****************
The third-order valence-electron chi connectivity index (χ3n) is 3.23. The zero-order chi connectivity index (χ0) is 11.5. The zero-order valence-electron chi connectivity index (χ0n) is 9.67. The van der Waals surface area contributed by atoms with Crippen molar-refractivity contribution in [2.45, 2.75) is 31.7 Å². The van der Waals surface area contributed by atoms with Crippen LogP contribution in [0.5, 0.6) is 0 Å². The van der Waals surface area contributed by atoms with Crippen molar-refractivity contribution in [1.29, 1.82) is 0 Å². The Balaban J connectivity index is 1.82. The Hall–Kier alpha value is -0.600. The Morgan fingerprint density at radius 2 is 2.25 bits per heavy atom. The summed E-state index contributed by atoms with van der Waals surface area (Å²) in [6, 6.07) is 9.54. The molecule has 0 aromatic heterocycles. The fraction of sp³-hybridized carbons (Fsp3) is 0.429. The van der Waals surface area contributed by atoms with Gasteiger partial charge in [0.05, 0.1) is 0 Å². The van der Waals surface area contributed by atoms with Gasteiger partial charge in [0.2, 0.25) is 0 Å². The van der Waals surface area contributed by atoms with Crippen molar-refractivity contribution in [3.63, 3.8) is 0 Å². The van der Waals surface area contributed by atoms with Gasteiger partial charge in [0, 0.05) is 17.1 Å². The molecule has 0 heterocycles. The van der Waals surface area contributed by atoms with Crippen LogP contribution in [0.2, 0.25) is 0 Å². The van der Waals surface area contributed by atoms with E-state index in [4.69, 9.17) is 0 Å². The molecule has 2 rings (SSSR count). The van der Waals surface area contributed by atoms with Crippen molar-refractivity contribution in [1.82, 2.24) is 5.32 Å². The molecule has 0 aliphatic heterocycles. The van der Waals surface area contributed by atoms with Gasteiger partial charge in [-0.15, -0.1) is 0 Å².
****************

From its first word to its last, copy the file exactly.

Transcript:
The third-order valence-electron chi connectivity index (χ3n) is 3.23. The zero-order chi connectivity index (χ0) is 11.5. The zero-order valence-electron chi connectivity index (χ0n) is 9.67. The van der Waals surface area contributed by atoms with Crippen molar-refractivity contribution in [2.45, 2.75) is 31.7 Å². The van der Waals surface area contributed by atoms with Crippen LogP contribution in [0.5, 0.6) is 0 Å². The van der Waals surface area contributed by atoms with Crippen molar-refractivity contribution in [1.29, 1.82) is 0 Å². The Balaban J connectivity index is 1.82. The Hall–Kier alpha value is -0.600. The Morgan fingerprint density at radius 2 is 2.25 bits per heavy atom. The summed E-state index contributed by atoms with van der Waals surface area (Å²) in [6, 6.07) is 9.54. The molecule has 0 aromatic heterocycles. The fraction of sp³-hybridized carbons (Fsp3) is 0.429. The van der Waals surface area contributed by atoms with Gasteiger partial charge in [0.05, 0.1) is 0 Å². The van der Waals surface area contributed by atoms with Gasteiger partial charge in [0.2, 0.25) is 0 Å². The van der Waals surface area contributed by atoms with Crippen molar-refractivity contribution in [3.63, 3.8) is 0 Å². The van der Waals surface area contributed by atoms with Gasteiger partial charge in [0, 0.05) is 17.1 Å². The molecule has 0 heterocycles. The van der Waals surface area contributed by atoms with Crippen LogP contribution in [0.2, 0.25) is 0 Å². The van der Waals surface area contributed by atoms with E-state index in [4.69, 9.17) is 0 Å². The molecule has 2 rings (SSSR count). The van der Waals surface area contributed by atoms with Crippen molar-refractivity contribution in [1.82, 2.24) is 5.32 Å². The molecule has 0 aliphatic heterocycles. The van der Waals surface area contributed by atoms with Gasteiger partial charge in [-0.15, -0.1) is 0 Å².